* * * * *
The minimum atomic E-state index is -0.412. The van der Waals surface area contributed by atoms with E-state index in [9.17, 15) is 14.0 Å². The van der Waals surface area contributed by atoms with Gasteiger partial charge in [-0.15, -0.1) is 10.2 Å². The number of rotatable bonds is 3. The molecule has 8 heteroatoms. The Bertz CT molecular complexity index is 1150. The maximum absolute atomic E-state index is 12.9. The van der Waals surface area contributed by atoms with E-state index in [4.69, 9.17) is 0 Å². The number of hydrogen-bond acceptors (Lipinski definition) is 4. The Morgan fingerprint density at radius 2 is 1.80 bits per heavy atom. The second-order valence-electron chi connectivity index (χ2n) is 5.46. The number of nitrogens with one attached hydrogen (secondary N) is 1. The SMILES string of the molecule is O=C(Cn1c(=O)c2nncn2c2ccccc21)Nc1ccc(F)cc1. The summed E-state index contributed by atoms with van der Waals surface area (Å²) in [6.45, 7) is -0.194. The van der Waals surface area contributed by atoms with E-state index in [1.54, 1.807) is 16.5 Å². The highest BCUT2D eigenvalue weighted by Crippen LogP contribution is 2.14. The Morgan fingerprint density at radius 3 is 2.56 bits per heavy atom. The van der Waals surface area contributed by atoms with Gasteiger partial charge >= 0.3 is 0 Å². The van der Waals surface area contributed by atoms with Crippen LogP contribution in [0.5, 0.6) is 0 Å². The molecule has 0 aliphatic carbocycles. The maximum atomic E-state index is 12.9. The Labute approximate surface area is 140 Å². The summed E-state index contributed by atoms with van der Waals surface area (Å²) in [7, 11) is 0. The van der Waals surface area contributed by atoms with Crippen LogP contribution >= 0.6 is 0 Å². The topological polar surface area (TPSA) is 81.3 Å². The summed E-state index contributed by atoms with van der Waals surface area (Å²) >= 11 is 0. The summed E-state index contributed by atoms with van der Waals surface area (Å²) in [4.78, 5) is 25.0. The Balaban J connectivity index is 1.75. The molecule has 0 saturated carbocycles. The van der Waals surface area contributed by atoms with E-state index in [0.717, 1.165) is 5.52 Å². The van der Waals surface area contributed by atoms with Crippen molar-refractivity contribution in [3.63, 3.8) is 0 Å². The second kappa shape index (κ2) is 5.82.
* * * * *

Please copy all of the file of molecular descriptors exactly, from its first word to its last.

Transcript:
The minimum atomic E-state index is -0.412. The van der Waals surface area contributed by atoms with E-state index in [9.17, 15) is 14.0 Å². The van der Waals surface area contributed by atoms with Gasteiger partial charge in [-0.15, -0.1) is 10.2 Å². The number of rotatable bonds is 3. The molecule has 8 heteroatoms. The Bertz CT molecular complexity index is 1150. The maximum absolute atomic E-state index is 12.9. The van der Waals surface area contributed by atoms with E-state index in [4.69, 9.17) is 0 Å². The number of hydrogen-bond acceptors (Lipinski definition) is 4. The Morgan fingerprint density at radius 2 is 1.80 bits per heavy atom. The second-order valence-electron chi connectivity index (χ2n) is 5.46. The number of nitrogens with one attached hydrogen (secondary N) is 1. The SMILES string of the molecule is O=C(Cn1c(=O)c2nncn2c2ccccc21)Nc1ccc(F)cc1. The summed E-state index contributed by atoms with van der Waals surface area (Å²) in [6.45, 7) is -0.194. The van der Waals surface area contributed by atoms with E-state index in [1.54, 1.807) is 16.5 Å². The highest BCUT2D eigenvalue weighted by Crippen LogP contribution is 2.14. The Morgan fingerprint density at radius 3 is 2.56 bits per heavy atom. The van der Waals surface area contributed by atoms with Gasteiger partial charge >= 0.3 is 0 Å². The van der Waals surface area contributed by atoms with Crippen LogP contribution in [0.5, 0.6) is 0 Å². The molecule has 0 aliphatic carbocycles. The maximum atomic E-state index is 12.9. The Labute approximate surface area is 140 Å². The summed E-state index contributed by atoms with van der Waals surface area (Å²) in [7, 11) is 0. The van der Waals surface area contributed by atoms with Crippen LogP contribution >= 0.6 is 0 Å². The topological polar surface area (TPSA) is 81.3 Å². The summed E-state index contributed by atoms with van der Waals surface area (Å²) >= 11 is 0. The summed E-state index contributed by atoms with van der Waals surface area (Å²) in [4.78, 5) is 25.0. The Balaban J connectivity index is 1.75. The molecule has 0 saturated carbocycles. The van der Waals surface area contributed by atoms with E-state index in [0.717, 1.165) is 5.52 Å². The van der Waals surface area contributed by atoms with Crippen molar-refractivity contribution in [3.63, 3.8) is 0 Å². The second kappa shape index (κ2) is 5.82.